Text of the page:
Since the 1980s in West Africa, women have had to pay for antenatal care consultations and deliveries. This system, known as user fees, imposes financial barriers for poor households. Evidence shows that deliveries in a health care centre with qualified staff reduces maternal and infant mortality.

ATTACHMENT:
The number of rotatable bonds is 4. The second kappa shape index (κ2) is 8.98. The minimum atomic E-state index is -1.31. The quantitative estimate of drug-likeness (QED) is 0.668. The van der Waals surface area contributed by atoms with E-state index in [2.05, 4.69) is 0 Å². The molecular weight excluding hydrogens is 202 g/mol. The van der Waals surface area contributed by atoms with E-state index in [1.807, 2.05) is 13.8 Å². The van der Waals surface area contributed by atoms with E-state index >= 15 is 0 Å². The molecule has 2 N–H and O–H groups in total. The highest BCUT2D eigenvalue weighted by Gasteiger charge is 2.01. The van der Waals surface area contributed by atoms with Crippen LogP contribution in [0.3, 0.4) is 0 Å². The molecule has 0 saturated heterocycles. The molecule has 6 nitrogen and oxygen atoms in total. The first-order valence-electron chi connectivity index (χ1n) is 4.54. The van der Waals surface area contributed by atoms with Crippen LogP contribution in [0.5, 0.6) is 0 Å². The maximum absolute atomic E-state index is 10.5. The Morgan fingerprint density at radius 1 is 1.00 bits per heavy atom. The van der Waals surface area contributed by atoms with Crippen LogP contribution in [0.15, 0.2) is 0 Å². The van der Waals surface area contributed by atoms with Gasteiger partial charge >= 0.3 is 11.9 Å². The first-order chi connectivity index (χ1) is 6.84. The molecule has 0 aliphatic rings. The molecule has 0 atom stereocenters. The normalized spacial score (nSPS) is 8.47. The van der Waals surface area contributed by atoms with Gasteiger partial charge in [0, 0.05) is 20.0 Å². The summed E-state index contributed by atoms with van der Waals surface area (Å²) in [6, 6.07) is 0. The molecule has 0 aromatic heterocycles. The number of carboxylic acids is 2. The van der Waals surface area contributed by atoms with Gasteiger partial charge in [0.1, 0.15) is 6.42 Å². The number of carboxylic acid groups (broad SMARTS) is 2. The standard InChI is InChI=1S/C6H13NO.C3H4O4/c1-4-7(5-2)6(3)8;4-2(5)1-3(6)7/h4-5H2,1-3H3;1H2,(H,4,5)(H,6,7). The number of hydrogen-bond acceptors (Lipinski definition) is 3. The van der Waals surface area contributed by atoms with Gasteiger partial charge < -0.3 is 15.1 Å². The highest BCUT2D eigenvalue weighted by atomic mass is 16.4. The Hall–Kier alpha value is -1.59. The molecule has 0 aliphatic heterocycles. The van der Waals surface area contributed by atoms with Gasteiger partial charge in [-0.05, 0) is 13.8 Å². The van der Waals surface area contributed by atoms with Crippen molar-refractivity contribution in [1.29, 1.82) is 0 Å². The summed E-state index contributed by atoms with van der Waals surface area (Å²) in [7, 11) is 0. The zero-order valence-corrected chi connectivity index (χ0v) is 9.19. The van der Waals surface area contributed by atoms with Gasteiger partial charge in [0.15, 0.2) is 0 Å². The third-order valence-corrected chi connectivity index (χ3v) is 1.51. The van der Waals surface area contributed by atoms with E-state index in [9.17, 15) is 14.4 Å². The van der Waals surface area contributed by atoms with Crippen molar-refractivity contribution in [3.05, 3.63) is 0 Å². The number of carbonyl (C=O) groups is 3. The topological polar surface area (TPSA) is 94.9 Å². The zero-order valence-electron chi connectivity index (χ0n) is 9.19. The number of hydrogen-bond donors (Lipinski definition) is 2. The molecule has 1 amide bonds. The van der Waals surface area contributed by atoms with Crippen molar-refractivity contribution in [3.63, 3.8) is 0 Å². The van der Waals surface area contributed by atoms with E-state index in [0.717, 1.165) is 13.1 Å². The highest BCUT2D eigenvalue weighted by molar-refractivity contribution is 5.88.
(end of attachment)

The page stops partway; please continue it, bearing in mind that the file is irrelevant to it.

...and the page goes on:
In this paper, the authors investigate the agenda-setting criteria used by policy entrepreneurs directly involved in the implementation of user-fee abolition and reduction policies for maternal care in West Africa. They use a method called best-worst scaling to innovatively collect respondents’ answers to determine the most and least relevant criteria considered when making decisions about these policies. The results suggest that political commitment and impact on health are the most important factors leading to these decisions, while international pressure and donor money are rarely considered. The authors conclude their findings with two strategies: policy implementation must be mediated by equity considerations, and policy decisions must be accompanied by adequate implementation measures and must receive necessary funding.